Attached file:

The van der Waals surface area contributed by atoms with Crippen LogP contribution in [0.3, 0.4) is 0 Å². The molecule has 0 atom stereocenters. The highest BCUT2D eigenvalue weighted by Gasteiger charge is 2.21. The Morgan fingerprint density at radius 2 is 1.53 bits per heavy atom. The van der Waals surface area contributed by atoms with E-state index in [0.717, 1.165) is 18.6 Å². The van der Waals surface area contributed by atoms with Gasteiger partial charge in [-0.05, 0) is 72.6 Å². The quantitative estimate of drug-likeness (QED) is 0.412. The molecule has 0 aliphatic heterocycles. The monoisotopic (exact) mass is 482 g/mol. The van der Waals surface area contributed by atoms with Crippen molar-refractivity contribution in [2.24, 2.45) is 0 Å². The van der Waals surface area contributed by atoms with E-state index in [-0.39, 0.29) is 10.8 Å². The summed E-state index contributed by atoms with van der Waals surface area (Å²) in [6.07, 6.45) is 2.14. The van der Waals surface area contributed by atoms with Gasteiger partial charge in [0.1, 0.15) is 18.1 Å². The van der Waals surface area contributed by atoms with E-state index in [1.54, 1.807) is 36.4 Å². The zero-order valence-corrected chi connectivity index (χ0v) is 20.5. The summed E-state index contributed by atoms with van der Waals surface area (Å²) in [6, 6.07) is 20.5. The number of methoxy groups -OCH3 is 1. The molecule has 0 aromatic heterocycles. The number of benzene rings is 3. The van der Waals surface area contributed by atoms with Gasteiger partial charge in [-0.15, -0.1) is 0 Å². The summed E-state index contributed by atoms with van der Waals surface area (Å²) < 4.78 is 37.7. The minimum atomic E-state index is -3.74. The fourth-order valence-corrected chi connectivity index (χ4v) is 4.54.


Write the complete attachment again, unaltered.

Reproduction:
The van der Waals surface area contributed by atoms with Crippen LogP contribution in [0.3, 0.4) is 0 Å². The molecule has 0 atom stereocenters. The highest BCUT2D eigenvalue weighted by Gasteiger charge is 2.21. The Morgan fingerprint density at radius 2 is 1.53 bits per heavy atom. The van der Waals surface area contributed by atoms with E-state index in [0.717, 1.165) is 18.6 Å². The van der Waals surface area contributed by atoms with Gasteiger partial charge in [-0.05, 0) is 72.6 Å². The quantitative estimate of drug-likeness (QED) is 0.412. The molecule has 0 aliphatic heterocycles. The monoisotopic (exact) mass is 482 g/mol. The van der Waals surface area contributed by atoms with Crippen molar-refractivity contribution in [2.24, 2.45) is 0 Å². The van der Waals surface area contributed by atoms with E-state index in [-0.39, 0.29) is 10.8 Å². The summed E-state index contributed by atoms with van der Waals surface area (Å²) in [6.07, 6.45) is 2.14. The van der Waals surface area contributed by atoms with Gasteiger partial charge in [0.1, 0.15) is 18.1 Å². The van der Waals surface area contributed by atoms with E-state index in [1.54, 1.807) is 36.4 Å². The zero-order valence-corrected chi connectivity index (χ0v) is 20.5. The summed E-state index contributed by atoms with van der Waals surface area (Å²) in [6, 6.07) is 20.5. The number of methoxy groups -OCH3 is 1. The molecule has 0 aromatic heterocycles. The number of benzene rings is 3. The van der Waals surface area contributed by atoms with Gasteiger partial charge in [-0.15, -0.1) is 0 Å². The summed E-state index contributed by atoms with van der Waals surface area (Å²) < 4.78 is 37.7. The minimum atomic E-state index is -3.74. The fourth-order valence-corrected chi connectivity index (χ4v) is 4.54.